As part of the official release of Flame In The Abyss, I am posting a six part series of devlogs detailing the process by which this game was created..
Welcome to Chapter 2 of the #SparkInTheDark journal: Research!
As I brought up before in Chapter 1, I had managed to get inspiration to write something about by processing trauma & dealing with grief. But I wasn't sure where to go with the game's design. So, I did what any writer does in this situation: I started reading.
I knew going in I wanted rolls to be minimal & players to have story prompts. Beyond that, I was at a loss. So, I took some time and focused on two games that stood out to me at first: Connie Chang's Halo 'n' Horns and quinn b. rodriguez's "your sister's drown'd, laertes."
I say this without exaggeration: this game would not have happened without the influence of quinn's game. The narrative gut punches and layout they do with their game are exquisite and the twist in narrative development is staggeringly good. I truly believe more people should read that game and the rest of quinn's work and have designated my own as carrying the spirit of their game as a show of my respect for its influence.
In contrast to quinn's game, Connie Chang's game was not the tone I at all wanted to have for my game. Not even close. However, what it did have was narrative and mechanical brilliance mixed quite wonderfully together. In many ways, both quinn and Connie's games overlap in how they play around with who has narrative authority. The intentional ways in which they upend conventional storytelling tropes are nothing short of spectacular and I would love to see more games follow in their footsteps.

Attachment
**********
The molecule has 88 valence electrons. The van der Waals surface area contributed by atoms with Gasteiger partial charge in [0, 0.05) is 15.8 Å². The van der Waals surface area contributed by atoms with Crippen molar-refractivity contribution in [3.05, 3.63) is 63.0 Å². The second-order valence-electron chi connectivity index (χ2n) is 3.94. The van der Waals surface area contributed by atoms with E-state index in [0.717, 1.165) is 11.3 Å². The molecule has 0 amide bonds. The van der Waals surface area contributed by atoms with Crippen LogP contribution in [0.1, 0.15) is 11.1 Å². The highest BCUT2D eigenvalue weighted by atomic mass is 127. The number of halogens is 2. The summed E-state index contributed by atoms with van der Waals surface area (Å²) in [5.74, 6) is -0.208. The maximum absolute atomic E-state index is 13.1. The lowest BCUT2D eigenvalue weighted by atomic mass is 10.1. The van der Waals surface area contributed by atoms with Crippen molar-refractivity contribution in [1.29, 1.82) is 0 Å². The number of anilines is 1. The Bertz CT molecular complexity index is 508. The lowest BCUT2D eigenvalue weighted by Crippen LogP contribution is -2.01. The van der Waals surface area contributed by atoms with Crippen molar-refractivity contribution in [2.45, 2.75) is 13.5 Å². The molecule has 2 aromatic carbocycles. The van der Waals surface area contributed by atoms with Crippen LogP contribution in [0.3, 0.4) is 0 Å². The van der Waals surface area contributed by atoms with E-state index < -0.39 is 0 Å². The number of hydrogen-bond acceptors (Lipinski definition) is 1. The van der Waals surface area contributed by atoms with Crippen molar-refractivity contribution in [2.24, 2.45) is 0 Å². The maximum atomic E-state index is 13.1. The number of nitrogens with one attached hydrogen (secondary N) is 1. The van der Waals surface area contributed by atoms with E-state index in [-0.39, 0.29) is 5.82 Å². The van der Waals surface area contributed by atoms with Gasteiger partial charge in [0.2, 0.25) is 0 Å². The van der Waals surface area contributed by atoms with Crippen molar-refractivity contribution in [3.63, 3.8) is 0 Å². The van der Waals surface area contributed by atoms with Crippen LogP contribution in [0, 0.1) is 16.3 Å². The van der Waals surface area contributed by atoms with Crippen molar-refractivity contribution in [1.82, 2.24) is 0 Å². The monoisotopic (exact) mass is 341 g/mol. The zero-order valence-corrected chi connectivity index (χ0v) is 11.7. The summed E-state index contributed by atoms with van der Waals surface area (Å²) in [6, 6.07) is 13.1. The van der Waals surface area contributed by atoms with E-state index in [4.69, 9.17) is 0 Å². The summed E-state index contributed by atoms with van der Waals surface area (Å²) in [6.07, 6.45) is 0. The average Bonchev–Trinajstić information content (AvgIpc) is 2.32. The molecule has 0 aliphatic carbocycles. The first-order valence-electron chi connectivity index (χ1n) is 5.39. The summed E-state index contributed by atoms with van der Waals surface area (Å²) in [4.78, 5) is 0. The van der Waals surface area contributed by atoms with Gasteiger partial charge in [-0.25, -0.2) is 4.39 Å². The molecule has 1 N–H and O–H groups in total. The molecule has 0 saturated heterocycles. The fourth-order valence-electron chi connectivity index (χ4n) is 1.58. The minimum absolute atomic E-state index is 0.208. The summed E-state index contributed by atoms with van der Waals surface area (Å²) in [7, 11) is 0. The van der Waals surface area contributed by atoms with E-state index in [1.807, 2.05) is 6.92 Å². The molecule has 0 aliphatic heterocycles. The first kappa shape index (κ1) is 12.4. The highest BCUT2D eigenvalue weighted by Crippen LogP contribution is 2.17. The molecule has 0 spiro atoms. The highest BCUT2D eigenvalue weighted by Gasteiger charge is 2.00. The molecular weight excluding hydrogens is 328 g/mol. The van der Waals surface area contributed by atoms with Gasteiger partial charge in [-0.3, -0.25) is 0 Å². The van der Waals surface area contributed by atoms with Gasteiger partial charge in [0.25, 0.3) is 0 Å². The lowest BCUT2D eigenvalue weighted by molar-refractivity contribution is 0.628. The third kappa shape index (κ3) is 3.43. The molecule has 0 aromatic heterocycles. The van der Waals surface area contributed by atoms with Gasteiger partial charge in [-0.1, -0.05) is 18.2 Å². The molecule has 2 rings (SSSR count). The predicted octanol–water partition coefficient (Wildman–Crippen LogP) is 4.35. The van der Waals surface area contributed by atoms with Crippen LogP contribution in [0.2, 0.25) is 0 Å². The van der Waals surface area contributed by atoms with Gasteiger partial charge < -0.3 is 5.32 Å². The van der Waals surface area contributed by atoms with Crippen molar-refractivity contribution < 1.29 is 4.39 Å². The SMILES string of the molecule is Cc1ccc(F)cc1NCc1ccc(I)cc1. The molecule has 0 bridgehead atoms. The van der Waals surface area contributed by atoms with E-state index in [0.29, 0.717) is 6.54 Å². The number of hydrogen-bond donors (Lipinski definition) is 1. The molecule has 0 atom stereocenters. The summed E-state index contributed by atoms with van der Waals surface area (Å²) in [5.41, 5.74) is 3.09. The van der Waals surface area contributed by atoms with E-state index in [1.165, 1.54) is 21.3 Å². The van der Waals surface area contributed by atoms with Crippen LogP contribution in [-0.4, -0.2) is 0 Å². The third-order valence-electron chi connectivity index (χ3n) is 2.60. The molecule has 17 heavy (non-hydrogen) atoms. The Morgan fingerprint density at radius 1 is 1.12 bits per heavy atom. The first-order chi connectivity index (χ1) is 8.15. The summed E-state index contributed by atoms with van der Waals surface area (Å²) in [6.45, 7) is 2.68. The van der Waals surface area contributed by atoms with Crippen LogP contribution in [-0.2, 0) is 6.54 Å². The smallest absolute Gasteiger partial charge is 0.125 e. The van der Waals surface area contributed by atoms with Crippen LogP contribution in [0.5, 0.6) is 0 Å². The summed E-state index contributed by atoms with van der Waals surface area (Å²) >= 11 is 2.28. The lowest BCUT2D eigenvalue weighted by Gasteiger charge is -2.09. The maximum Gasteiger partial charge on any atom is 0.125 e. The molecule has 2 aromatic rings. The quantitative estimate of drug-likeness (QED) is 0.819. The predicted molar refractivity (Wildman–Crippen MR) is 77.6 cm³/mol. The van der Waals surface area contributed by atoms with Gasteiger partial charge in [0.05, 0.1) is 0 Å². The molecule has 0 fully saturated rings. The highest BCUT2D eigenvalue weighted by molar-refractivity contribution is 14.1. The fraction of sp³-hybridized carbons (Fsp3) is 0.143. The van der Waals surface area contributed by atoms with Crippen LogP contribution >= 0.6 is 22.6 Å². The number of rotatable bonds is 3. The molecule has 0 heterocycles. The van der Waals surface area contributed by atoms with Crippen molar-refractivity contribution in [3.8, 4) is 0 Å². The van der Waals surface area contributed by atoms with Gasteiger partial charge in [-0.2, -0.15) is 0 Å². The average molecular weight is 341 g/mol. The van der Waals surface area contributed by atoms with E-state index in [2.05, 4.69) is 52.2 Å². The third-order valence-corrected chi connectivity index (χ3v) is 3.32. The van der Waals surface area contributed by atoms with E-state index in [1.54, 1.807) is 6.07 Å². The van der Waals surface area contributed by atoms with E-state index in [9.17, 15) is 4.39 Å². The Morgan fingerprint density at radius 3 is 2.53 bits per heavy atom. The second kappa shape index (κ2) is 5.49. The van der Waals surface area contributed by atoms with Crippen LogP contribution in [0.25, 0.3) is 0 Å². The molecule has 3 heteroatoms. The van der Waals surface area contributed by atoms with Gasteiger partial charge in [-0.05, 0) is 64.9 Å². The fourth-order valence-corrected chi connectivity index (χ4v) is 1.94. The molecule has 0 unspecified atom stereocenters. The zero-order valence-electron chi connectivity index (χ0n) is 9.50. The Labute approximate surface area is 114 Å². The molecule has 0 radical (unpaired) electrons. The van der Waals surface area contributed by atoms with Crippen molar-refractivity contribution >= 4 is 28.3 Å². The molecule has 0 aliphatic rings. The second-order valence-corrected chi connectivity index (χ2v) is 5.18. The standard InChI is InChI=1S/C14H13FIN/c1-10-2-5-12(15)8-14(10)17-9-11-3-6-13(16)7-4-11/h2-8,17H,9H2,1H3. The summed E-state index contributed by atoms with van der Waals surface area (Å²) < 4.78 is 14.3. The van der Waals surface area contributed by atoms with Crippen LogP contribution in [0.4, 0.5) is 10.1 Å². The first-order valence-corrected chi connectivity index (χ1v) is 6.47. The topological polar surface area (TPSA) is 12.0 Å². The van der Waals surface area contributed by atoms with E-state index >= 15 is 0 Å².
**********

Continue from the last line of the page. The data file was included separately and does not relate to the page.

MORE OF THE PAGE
As a result of these two games, I came to the conclusion that I wanted the roles I had in mind to be skewed in how they handled narrative authority. Furthermore, I knew I needed to handle player safety delicately, much like how Dragonhearts by AFractalDragon does. In a way, a lot of influence from games like Alex Robert's For The Queen & Caroline Hobbs' Downfall came in at this point. Both encourage collaborative world-building and non-monogamous character agency in ways I absolutely adore. You never quite know who you end up as in either game and a lot of control is out of your hands with how the narrative shifts.
Kind of like how grief affects you in strange, often surprising ways you don't expect.
But I knew I wanted a certain emotional ending for the stories that could be told with my game and I wanted to be intentional about what that ending was. How could the game end without feeling like players had to feel one way or another?
In the end, the answer was easy to find. Moss Bosch's game This Party Sucks has a rather direct way of stating how the course of that game will play out at its end. While their game handles a different scenario for its themes, it outright says the game will end with a certain emotional reprieve for the main characters. No matter the journey, the ending will have a given emotional release to ease the weight of the story players created.
And so, I found my last tool for inspiration. I found the last thing I knew had to be a part of the game from the outset: I wanted the journey for players to be one of reconciliation, of making peace with their loss.
With that last insight, I moved into finally doing the thing all writers (game designer and otherwise) dread doing: actually writing the fucking game.
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